The information collected in the reflection process can now be used to set goals for improvement. Specifically, I urge young athletes to set goals for the two to three month period in the summer to keep it focused and manageable. Having short-term goals will also aid in keeping motivation throughout the summer.
When setting goals, I would urge young athletes to think about the following questions:
- Why are you pursuing these goals?
- What do you want to get better at in the short-term?
- How will you get better this summer?
The goal-setting process is designed to help athletes focus on what they can control to maximize their chances of improvement rather than focusing on outcomes that are out of their control. Focusing on the offseason as a time for development can help athletes reframe their definition of athletic success.
You don’t always achieve the outcomes or results that you would like to see, but it doesn’t mean that you are a failure. If you can say that you achieved goals that you can control every single day during the summer, then your offseason may actually seem like a success.
Finally, I always urge my coaching clients to adopt a mindfulness practice. Young athletes will benefit greatly by adding this mental skill into their mental “toolbox.” If an athlete advances his mindfulness ability in the offseason, then they will have taken a tremendous step forward that most of their peers haven’t.
I believe that mindfulness is the most important skill that any athlete, young or old, can incorporate into their mental game.
Practicing mindfulness is the foundation for building present moment awareness. If an athlete is aware of what they are thinking and feeling in the present moment – particularly in stressful situations like during a game or meet – then they will have the best chance to shift their mindset to where it needs to be to perform at their best. Without present moment awareness, then athletes get stuck dwelling on the last play or worrying about the future asking themselves, what if?
The beauty of mindfulness is that it is simple. It really only requires five minutes every day. Download a mindfulness meditation app like Headspace or Insight Timer on your phone, find a quiet place to sit, plug in your headphones, and practice getting comfortable with your thoughts for five minutes without any distractions.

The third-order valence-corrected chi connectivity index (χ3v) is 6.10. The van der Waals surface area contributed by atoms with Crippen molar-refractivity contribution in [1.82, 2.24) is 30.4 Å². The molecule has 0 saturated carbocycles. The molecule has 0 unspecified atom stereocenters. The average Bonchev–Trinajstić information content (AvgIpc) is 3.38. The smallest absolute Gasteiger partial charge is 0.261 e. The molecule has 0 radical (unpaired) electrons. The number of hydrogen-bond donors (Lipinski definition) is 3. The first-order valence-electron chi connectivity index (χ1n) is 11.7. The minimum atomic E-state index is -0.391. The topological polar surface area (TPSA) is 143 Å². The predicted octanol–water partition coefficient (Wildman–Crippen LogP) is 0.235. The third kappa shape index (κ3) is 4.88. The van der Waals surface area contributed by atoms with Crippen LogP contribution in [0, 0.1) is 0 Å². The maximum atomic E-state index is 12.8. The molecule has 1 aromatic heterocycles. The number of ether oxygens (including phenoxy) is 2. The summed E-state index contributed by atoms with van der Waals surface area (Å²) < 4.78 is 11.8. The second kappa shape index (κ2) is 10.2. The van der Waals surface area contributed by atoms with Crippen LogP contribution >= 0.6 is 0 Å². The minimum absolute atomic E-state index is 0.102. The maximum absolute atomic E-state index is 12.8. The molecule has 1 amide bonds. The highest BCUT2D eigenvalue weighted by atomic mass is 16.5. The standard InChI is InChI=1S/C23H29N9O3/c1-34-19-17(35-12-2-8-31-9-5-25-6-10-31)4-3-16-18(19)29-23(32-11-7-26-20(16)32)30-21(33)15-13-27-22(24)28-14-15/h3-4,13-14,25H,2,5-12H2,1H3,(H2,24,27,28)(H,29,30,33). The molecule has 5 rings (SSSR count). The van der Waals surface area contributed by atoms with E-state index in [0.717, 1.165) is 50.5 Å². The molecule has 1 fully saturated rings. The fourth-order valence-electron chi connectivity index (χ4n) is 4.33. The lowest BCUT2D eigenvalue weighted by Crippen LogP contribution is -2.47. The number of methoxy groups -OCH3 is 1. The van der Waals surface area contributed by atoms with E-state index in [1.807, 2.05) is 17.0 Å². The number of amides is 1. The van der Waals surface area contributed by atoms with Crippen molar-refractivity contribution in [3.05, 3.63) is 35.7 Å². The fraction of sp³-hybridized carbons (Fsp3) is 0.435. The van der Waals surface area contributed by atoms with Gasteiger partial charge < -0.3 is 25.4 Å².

Despite the fact that building a mindfulness practice is simple, it is not easy. What do I mean? Just because it doesn’t take much, it still requires a concerted effort to spend the five minutes every single day in solitude and probably in discomfort trying to build your mindfulness “muscle.” It can be very challenging at first. I urge athletes to stick with it because it is truly about the journey, not achieving a specific outcome.
Part of sticking with a skill-building practice in the offseason is understanding your motivation. Ask yourself the question, why am I doing this?
It’s hard for me to answer this question for you. You will have to look inside to determine whether you are willing to invest the time and energy into your mental game this offseason. That said, I think there are three very valuable outcomes that will come with offseason mental training:
- Take control of your mental game. I teach my young athletes that they have control over their mindset. You can’t control the subconscious (and often unwanted thoughts) that enter their mind, but they do control what they do with them. Building awareness of your thoughts and feelings may be uncomfortable, but allows young athletes to make better choices, as well as remaining confident in the present moment when needed.
- Gain an edge over your competitors. I can guarantee you that the vast majority of young athletes are not proactively working on their mental game in the offseason. Investing a modest amount of time to make gains in the mental gym can really separate you from your competition. Mental training isn’t always about fixing problems – it’s about developing as an athlete.
- BE READY for your next season. Investing in mental training can produce a very significant return on investment for young athletes because it’s something they’ve never done before. Adding new skills to their mental toolbox in the offseason allows young athletes to be more prepared to perform and deal with adversity in the coming season.
In short, if you think well, then you will feel well. If you feel well, then you will perform well.
If you want to take your mental game to the next level this offseason, then visit https://michaelvhuber.com to download my free Offseason Mental Training Guide. It will be like having your very own mind gym at the touch of your fingers.
Please reach out to me directly via email at firstname.lastname@example.org if you have any questions.
References – Burton, D., Freigang, D., Hammermeister, J., Holliday, B., Naylor, S., & Sun, G. (2008). Building the better mental training mousetrap: Is periodization a more systematic approach to promoting performance excellence? Journal of Applied Sport Psychology, 20, 199-219.